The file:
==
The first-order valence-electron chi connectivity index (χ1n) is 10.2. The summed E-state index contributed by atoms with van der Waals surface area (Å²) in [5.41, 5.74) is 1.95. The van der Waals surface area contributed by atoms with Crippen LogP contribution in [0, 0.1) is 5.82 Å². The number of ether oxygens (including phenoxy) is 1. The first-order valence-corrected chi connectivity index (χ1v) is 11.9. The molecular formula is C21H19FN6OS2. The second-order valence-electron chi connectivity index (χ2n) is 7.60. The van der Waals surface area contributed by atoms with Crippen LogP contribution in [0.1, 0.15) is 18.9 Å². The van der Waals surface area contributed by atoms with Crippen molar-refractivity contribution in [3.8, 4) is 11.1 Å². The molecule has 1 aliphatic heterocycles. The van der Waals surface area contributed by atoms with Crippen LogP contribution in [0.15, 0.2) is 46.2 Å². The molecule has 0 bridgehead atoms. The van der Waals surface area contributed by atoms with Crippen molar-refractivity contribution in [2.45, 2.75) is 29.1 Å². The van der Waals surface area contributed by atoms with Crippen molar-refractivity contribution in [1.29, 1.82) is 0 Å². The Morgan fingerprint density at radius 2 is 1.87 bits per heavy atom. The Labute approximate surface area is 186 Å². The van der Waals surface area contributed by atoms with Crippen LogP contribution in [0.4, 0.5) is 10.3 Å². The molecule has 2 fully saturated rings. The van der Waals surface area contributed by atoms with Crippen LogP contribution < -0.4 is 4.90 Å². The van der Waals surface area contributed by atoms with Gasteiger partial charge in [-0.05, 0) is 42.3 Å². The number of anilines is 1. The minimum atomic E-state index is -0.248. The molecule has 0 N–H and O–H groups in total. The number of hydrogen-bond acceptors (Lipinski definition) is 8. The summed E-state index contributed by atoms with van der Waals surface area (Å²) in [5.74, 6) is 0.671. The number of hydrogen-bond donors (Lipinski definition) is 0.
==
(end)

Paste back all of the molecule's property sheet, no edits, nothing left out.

The first-order valence-electron chi connectivity index (χ1n) is 10.2. The summed E-state index contributed by atoms with van der Waals surface area (Å²) in [5.41, 5.74) is 1.95. The van der Waals surface area contributed by atoms with Crippen LogP contribution in [0, 0.1) is 5.82 Å². The number of ether oxygens (including phenoxy) is 1. The first-order valence-corrected chi connectivity index (χ1v) is 11.9. The molecular formula is C21H19FN6OS2. The second-order valence-electron chi connectivity index (χ2n) is 7.60. The van der Waals surface area contributed by atoms with Crippen LogP contribution in [0.1, 0.15) is 18.9 Å². The van der Waals surface area contributed by atoms with Crippen molar-refractivity contribution in [3.8, 4) is 11.1 Å². The molecule has 1 aliphatic heterocycles. The van der Waals surface area contributed by atoms with Crippen LogP contribution in [0.15, 0.2) is 46.2 Å². The molecule has 0 bridgehead atoms. The van der Waals surface area contributed by atoms with Crippen molar-refractivity contribution in [2.45, 2.75) is 29.1 Å². The van der Waals surface area contributed by atoms with Crippen molar-refractivity contribution in [1.29, 1.82) is 0 Å². The Morgan fingerprint density at radius 2 is 1.87 bits per heavy atom. The Labute approximate surface area is 186 Å². The van der Waals surface area contributed by atoms with Crippen LogP contribution in [0.4, 0.5) is 10.3 Å². The molecule has 2 fully saturated rings. The van der Waals surface area contributed by atoms with Crippen LogP contribution < -0.4 is 4.90 Å². The van der Waals surface area contributed by atoms with Gasteiger partial charge in [-0.05, 0) is 42.3 Å². The number of anilines is 1. The minimum atomic E-state index is -0.248. The molecule has 0 N–H and O–H groups in total. The number of hydrogen-bond acceptors (Lipinski definition) is 8. The summed E-state index contributed by atoms with van der Waals surface area (Å²) in [5.74, 6) is 0.671. The number of hydrogen-bond donors (Lipinski definition) is 0.